Growth in NHS recruits from abroad prompts concern about over-reliance – BBC

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By Alex Homer
BBC Shared Data Unit

The NHS in England is increasingly reliant on doctors and nurses recruited from outside the UK and EU, analysis has found.
Some 34% of doctors joining the health service last year came from overseas, a rise from 18% in 2014.
The government said overseas recruitment had always been part of its strategy.
But unions have warned it is an unsustainable way of recruiting in the long-term.
A total of 39,558 domestically trained doctors and nurses joined the NHS in 2020-21, which is just over 3,200 more than in 2014-15.
But UK medics have been occupying a decreasing proportion of the overall 1.35 million workforce during that period.
The BBC's Shared Data Unit analysed workforce data provided by NHS Digital from 2015 to 2021.
That analysis found:
Patricia Marquis, Royal College of Nursing (RCN) director for England, said ministers must do more to reduce the "disproportionate reliance" on international recruits.
The government is funding an additional 1,500 undergraduate medical school places each year for domestic students in England – a 25% increase over three years.
However, last week a report by MPs concluded the large number of unfilled NHS job vacancies, about 110,000 in total, was posing a serious risk to patient safety.
Danny Mortimer, chief executive of NHS Employers, said it was "high time for the government to commit to a fully-funded, long-term workforce plan for the NHS" to tackle "chronic workforce shortages".
Consultant radiologist Sumaira Babar is just one of the growing proportion to join the NHS from overseas. She moved from Karachi in Pakistan to Huddersfield with her young family last October.
"I thought why not, it'll be an adventure, it'd be something different," she said. "It'll be a change from what I'm used to. It will be good for the children as well. They'll be exposed to a new culture, new environment, you know, they learn how the world works."
Yet the British Medical Association said that while the NHS is recruiting more people from abroad it also faced a challenge retaining them. It cited "punishing workloads" and the cost of visas.
Doctors have told the BBC that many are training in the UK before moving abroad where immigration laws and working conditions are more favourable.
The percentage of doctors leaving the NHS from non-UK and EU countries also rose from 15% in 2015 to 25% in 2021.
Dr Amit Kochhar, its international committee deputy chair, said medical graduates were charged up to £2,400 to apply for indefinite leave to remain, with each of their dependants facing the same fee.
That was a problem for Dr Hajra Usmani, who worked in the NHS for 18 years but decided to leave her post as an A&E consultant in Frimley, Surrey, last year.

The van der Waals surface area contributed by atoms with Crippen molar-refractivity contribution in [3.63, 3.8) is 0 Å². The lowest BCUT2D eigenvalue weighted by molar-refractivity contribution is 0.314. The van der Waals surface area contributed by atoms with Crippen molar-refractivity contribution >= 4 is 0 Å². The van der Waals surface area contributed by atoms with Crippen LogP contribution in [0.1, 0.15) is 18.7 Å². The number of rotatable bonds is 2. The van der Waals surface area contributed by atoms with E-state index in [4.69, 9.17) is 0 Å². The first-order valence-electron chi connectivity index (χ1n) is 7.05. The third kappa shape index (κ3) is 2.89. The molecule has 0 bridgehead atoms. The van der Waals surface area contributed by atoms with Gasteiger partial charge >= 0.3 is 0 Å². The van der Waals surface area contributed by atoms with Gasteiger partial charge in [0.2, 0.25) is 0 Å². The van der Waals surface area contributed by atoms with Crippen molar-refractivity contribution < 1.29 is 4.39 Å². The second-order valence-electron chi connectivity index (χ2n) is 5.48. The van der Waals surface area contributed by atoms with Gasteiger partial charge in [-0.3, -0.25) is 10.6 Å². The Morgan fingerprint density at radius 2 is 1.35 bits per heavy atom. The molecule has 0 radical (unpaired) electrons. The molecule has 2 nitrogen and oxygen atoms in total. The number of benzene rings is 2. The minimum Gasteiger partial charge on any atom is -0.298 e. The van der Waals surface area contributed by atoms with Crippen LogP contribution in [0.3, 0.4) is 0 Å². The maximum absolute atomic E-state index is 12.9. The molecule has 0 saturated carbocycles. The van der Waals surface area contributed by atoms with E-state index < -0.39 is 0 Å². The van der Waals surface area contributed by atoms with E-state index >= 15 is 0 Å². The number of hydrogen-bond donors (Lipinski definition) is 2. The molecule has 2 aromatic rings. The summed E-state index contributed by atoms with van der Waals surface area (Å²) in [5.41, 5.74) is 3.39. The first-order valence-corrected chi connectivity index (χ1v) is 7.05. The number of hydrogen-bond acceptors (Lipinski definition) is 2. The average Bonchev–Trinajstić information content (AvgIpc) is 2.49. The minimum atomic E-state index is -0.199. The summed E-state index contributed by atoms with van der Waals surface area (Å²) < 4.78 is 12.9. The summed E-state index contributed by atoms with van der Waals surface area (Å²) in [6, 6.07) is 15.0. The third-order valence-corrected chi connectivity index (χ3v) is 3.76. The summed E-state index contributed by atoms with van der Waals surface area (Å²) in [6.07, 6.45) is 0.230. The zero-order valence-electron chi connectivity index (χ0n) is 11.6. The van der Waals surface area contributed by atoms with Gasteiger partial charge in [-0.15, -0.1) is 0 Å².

The mother-of-two, aged 46, who is now working in a similar role in Medina, Saudi Arabia, said she was deterred by visa costs to bring her elderly parents to England.
"My mum has been diagnosed with severe dementia and my dad has cognitive impairment," she said. "I cannot leave them on their own.
"They would have had to pay a surcharge to the NHS, but I stopped the application last September because it was coming up to £6,000 for the visas plus the legal fees before the Home Office would even consider the applications.
"We're now in Saudi Arabia where they have visa extensions for dependents."
Dr Usmani said she knew of many fellow doctors taking a similar path.
"Most of my colleagues here are ex-UK trained NHS staff. This is an exodus. The NHS is crumbling at the moment."
From within the EU, the share of recruits joining England's NHS each year fell from 11% in 2015 to 6% last year.
Dr Alexia Tsigka, a consultant histopathologist at Norfolk and Norwich University Hospitals, said her specialism "is a shortage occupation… according to the Royal College of Pathologists only 3% of UK departments are fully staffed.
"And I haven't seen anyone European coming after Brexit, at least in our department. Doctors that have applied to our department mostly come from India, Egypt and some from Sri Lanka.
"Post-Covid, we've also lost quite a few colleagues. We're facing an exodus."
The Department of Health and Social Care (DHSC) said the percentage decline in EU nationals joining the health service could have been down to more rigorous language tests introduced by the Nursing and Midwifery Council (NMC).
A spokesman said the government supported the tests as "an important patient safety measure".
Another possible factor was the economic recovery of southern European countries, as many nurses had come to the UK when work at home was limited.
International recruitment has "long been part of the NHS workforce strategy", the spokesman added, with around one-in-seven staff reporting as non-British.
The department spokesman rejected the claim that "immigration restrictions were a key reason for healthcare staff leaving the UK".
There was "no obligation on healthcare professionals to apply for [Indefinite Leave to Remain]," he said, "and they could, under the new points-based system, remain in the UK on a health and care visa which was a key promise of the government's manifesto".
The Shared Data Unit makes data journalism available to news organisations across the media industry, as part of a partnership between the BBC and the News Media Association.
For more information on methodology, click here. For the full dataset, click here. Read more about the Local News Partnerships here.
Additional data analysis by Molly Wilshaw
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